My mother had dementia. For a while it was kind of fun to try to help her complete her sentences when she was still cheerful. A friend of mine had described this kind of interaction to me many years ago. She stayed cheerful for a long time as her vocabulary kept shrinking until she only knew a few choice words. At the very end she couldn’t talk at all, seemed generally fearful, didn’t recognize me or my kids and didn’t seem to know who anyone was except maybe my father and would get very disturbed if he left her alone for too long. All this kind of stuff didn’t bother me that much at the time as if my extra Vulcan eyelid protected me somehow. Plus my sister was the one dealing with most of it. Of course there was plenty of stuff to sort out during the subsequent grieving process. A friend of mine lost his mother recently and I told him that I experienced the aftermath as some sort of rolling blackout, where sometimes I didn’t know what was ailing me and had no way to articulate it, but it felt like something was happening way down inside in some subterranean river that I had no way to access directly. I am a bit surprised I am typing about it now, maybe it’s because it’s pretty much eleven months ago as of this month.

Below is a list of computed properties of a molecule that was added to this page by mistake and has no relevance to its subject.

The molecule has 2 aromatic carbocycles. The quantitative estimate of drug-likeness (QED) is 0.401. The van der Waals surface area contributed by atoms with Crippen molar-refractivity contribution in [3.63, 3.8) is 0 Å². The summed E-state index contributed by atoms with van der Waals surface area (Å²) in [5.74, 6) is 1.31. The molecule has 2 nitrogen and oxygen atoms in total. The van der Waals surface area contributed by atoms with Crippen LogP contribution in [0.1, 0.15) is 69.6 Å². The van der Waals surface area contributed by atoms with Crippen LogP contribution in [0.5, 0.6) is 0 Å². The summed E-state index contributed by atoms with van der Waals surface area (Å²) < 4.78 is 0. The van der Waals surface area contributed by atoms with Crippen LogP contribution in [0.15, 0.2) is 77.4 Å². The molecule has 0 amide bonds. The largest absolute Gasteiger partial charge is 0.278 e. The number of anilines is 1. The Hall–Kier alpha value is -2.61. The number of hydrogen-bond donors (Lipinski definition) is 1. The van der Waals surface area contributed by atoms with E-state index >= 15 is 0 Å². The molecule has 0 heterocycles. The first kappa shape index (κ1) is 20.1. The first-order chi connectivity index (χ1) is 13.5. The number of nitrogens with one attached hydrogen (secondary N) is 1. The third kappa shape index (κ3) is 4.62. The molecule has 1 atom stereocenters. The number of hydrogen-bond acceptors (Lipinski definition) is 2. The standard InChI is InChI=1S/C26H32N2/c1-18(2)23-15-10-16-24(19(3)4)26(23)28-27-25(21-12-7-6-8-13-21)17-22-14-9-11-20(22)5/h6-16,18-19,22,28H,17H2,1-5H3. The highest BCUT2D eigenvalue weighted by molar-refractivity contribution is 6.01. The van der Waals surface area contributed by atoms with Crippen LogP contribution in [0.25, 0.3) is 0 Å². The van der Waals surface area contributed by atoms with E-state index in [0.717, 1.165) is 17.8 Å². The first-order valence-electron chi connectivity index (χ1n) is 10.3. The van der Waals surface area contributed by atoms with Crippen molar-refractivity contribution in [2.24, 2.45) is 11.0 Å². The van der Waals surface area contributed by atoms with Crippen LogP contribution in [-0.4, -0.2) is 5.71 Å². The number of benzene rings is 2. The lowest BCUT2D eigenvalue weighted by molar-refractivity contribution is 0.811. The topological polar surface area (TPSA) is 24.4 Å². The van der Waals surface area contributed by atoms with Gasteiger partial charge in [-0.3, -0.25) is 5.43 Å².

― The Original Human Beat Surrender (James Redd and the Blecchs), Friday, 2 June 2023 00:19 (one week ago) link
That made me choke up. Thanks for sharing, JRB.
I am really, really hoping that my soon-to-be-80-year-old mother does not go through this. There is no family history, as far as I know. I am pretty convinced that she'll just go until her motor winds down completely, from one day to the next. With any luck (for her), she'll go in her sleep or on the golf course.
― immodesty blaise (jimbeaux), Friday, 2 June 2023 00:25 (one week ago) link
my mom will turn 80 in august. until four months ago, the big problem was 'how can i get her out of her house'? fortunately (honestly) she had a crisis in february and is now in a home that offers memory care
needless to say, she hasn't really paid any bills recently, so that's a struggle. she does at least (presumably) have the money to do so.
sometimes she's a bit sad that she's not ever going to go back to her house, but honestly she's been so friendly to the people who take care of her, and so loving to me, who is not dealing with all this particularly well, that it makes me cry.
for the last year or so she (who has multiple masters degrees) has just been reading harry potter again and again. she'll say that she's read them before, but that it was a long time ago. i went to some lengths to put like a hundred similar books on her kindle -- narnia, the dark is rising, whatever -- but inevitably they've 'disappeared' and she cannot find them.
i haven't read them, but i guess there are worse worlds to get stuck in than harry potter? certainly there's quite a lot of it.
anyway yeah, it's bad. and i feel like i'm failing her
― mookieproof, Friday, 2 June 2023 01:33 (one week ago) link